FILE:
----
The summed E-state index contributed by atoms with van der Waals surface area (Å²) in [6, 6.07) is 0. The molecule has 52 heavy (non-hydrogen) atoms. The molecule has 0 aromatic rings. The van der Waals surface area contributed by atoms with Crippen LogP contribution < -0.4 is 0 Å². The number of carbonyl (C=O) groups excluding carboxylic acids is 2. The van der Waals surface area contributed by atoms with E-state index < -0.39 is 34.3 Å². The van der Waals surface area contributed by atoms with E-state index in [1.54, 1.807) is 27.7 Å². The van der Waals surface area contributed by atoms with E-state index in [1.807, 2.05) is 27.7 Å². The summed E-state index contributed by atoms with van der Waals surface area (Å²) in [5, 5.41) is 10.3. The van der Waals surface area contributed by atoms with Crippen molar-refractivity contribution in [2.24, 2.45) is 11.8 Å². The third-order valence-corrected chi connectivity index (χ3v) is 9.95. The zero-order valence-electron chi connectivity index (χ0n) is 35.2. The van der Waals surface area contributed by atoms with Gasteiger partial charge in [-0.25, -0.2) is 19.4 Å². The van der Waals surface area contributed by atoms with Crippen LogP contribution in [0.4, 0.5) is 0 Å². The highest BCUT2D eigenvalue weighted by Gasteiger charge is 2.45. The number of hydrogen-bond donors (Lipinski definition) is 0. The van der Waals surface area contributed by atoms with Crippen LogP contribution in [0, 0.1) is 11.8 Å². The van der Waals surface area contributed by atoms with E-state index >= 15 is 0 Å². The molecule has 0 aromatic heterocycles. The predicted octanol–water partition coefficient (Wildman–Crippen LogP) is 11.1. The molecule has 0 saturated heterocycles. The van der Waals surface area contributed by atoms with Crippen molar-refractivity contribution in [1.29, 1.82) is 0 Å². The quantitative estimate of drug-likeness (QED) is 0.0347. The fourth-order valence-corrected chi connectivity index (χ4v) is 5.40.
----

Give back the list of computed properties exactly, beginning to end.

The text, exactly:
The summed E-state index contributed by atoms with van der Waals surface area (Å²) in [6, 6.07) is 0. The molecule has 52 heavy (non-hydrogen) atoms. The molecule has 0 aromatic rings. The van der Waals surface area contributed by atoms with Crippen LogP contribution < -0.4 is 0 Å². The number of carbonyl (C=O) groups excluding carboxylic acids is 2. The van der Waals surface area contributed by atoms with E-state index < -0.39 is 34.3 Å². The van der Waals surface area contributed by atoms with E-state index in [1.54, 1.807) is 27.7 Å². The van der Waals surface area contributed by atoms with E-state index in [1.807, 2.05) is 27.7 Å². The summed E-state index contributed by atoms with van der Waals surface area (Å²) in [5, 5.41) is 10.3. The van der Waals surface area contributed by atoms with Crippen molar-refractivity contribution in [2.24, 2.45) is 11.8 Å². The third-order valence-corrected chi connectivity index (χ3v) is 9.95. The zero-order valence-electron chi connectivity index (χ0n) is 35.2. The van der Waals surface area contributed by atoms with Gasteiger partial charge in [-0.25, -0.2) is 19.4 Å². The van der Waals surface area contributed by atoms with Crippen LogP contribution in [0.4, 0.5) is 0 Å². The highest BCUT2D eigenvalue weighted by Gasteiger charge is 2.45. The number of hydrogen-bond donors (Lipinski definition) is 0. The van der Waals surface area contributed by atoms with Crippen LogP contribution in [0, 0.1) is 11.8 Å². The van der Waals surface area contributed by atoms with E-state index >= 15 is 0 Å². The molecule has 0 aromatic heterocycles. The predicted octanol–water partition coefficient (Wildman–Crippen LogP) is 11.1. The molecule has 0 saturated heterocycles. The van der Waals surface area contributed by atoms with Crippen molar-refractivity contribution in [1.29, 1.82) is 0 Å². The quantitative estimate of drug-likeness (QED) is 0.0347. The fourth-order valence-corrected chi connectivity index (χ4v) is 5.40.